I have been bitten by the hand plane bug recently. I used to think I was above such a disease, but alas, I am not. Over the last month it has taken hold. Hopefully it can be contained to a bench plane only type of sickness. My journey is only beginning, at this point the really only successful thing I do well in the hand plane world is pay for them. I see there is a long way to go in my technique and understanding of the tools. I find them interes...
In the last shop update, I briefly mentioned a grooving plane that did not work so well. The idea was to have a tool that could quickly make the grooves in the bottom of draw and box stock to accept the drawer/box bottom. The new design really rocks, so much that I made three sizes (widths): 1/8”, 3/16”, 1/4”. Although these are intended for making the grooves on drawer and box sides, I have been discovering more uses for the flexible design of these planes: Shop Jou...
A radius plane and a standard plane.. Both are just intended for small cleanup, finishing, that sort of thing. I actually use them on a regular basis—I love the radius plane. When I do miniature work they are also fantastic. As I mention in the video, they are a great learning tool if you want to dip your feet into some hand tools but don’t want to make the commitment to something large (in cost or size). You don’t have to try and build an entire project with it, it becom...
Ever since I saw Mafe's router plane I’ve had the desire to make one. As I do most often I look here on LJs for inspiration. Well, I found it. As I searched I came across this gem of a router plane made by Tinnocker. Tinnocker got his inspiration from Mafe’s design as well. I used a picture of Tinnockers design to come up with my version of a router plane. The body of the plane is hard maple. The handles are from some old chair spindles I had laying around, The plane iron is a ...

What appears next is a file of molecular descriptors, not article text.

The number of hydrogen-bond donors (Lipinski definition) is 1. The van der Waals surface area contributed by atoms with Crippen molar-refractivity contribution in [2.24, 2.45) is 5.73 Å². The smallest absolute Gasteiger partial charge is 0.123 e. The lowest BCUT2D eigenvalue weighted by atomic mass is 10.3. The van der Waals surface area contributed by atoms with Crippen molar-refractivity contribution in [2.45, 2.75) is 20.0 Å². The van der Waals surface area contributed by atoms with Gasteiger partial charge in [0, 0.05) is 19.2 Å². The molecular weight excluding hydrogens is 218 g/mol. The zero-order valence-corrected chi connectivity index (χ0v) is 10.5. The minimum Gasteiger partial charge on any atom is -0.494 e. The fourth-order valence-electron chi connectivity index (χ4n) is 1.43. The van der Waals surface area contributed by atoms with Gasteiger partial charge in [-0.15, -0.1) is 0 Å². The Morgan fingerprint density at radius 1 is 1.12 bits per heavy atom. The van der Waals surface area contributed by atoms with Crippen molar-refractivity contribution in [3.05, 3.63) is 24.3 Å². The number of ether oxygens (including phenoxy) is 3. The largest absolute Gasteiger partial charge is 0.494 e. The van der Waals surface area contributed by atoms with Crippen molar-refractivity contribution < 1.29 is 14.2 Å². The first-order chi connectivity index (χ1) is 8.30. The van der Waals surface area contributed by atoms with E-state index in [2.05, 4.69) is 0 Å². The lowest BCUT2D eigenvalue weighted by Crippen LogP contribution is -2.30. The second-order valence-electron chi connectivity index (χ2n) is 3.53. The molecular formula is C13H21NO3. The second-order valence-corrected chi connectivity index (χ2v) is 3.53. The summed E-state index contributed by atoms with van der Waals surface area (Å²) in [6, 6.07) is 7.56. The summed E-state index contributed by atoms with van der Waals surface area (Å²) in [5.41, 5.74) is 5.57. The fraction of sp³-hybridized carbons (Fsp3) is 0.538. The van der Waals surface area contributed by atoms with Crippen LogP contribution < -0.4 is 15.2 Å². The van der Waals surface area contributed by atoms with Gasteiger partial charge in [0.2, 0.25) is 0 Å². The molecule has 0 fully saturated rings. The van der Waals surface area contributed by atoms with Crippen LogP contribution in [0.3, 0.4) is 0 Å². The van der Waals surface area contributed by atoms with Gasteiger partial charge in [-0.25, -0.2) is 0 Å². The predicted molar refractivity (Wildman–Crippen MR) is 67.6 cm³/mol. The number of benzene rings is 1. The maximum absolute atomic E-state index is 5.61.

So I made a mistake. Not a big one but definitely avoidable. When I set my grinder up, I used a nice thick blade to figure out where may angle should be. Unfortunately I forgot to factor in the tapered blade on the old plane makes a RADICAL 10 degree difference to my grinding angle so I realized that I had a 20 bevel angle about early enough correct it. I tapped the stand forward so I ended up with a second bevel of 30 degrees. Believe it or not the secondary bevel is big enough to reference ...
Intro- I’ve been using a lot of wooden planes recently and have really come to enjoy their lightness and the feel of wood sliding on wood. Obviously there are a ton of vintage woodies out there; however, I quite enjoy making my own versions of them. They are a lot cheaper (if you have some time on your hands) and you don’t have to deal with old warped wood and a host of other problems you may encounter. I can’t say I am an expert by any means, I’m simply sharing my...
Here is the second part of a short series. In this one I round the edges of the lid with a hand plane.
I’m restoring an old jack plane and I need to make a new tote for it. The recess for the tote has angle at one end, this helps to lock the tote in place. The problem is that I don’t know what that angle is. Well, I came up with a method of finding that angle. Perhaps this tip will work for you as well. Thanks for watching.
Okay, this is yet another update on the James Kellogg Jack Plane restoration. This time I’m making the tote. One of my concerns is that the tote may break if any side pressure is applied. I’m kicking around the idea of adding a drilling a hole through the handle and reinforcing it with a dowel. What do you think? Ayway, here is what I have so far; The pattern The rough shape Fitted to the plane Just a closer look Thanks for looking.
Here is a pictorial process that I go through to make Stanley sized totes. Any questions are welcome!
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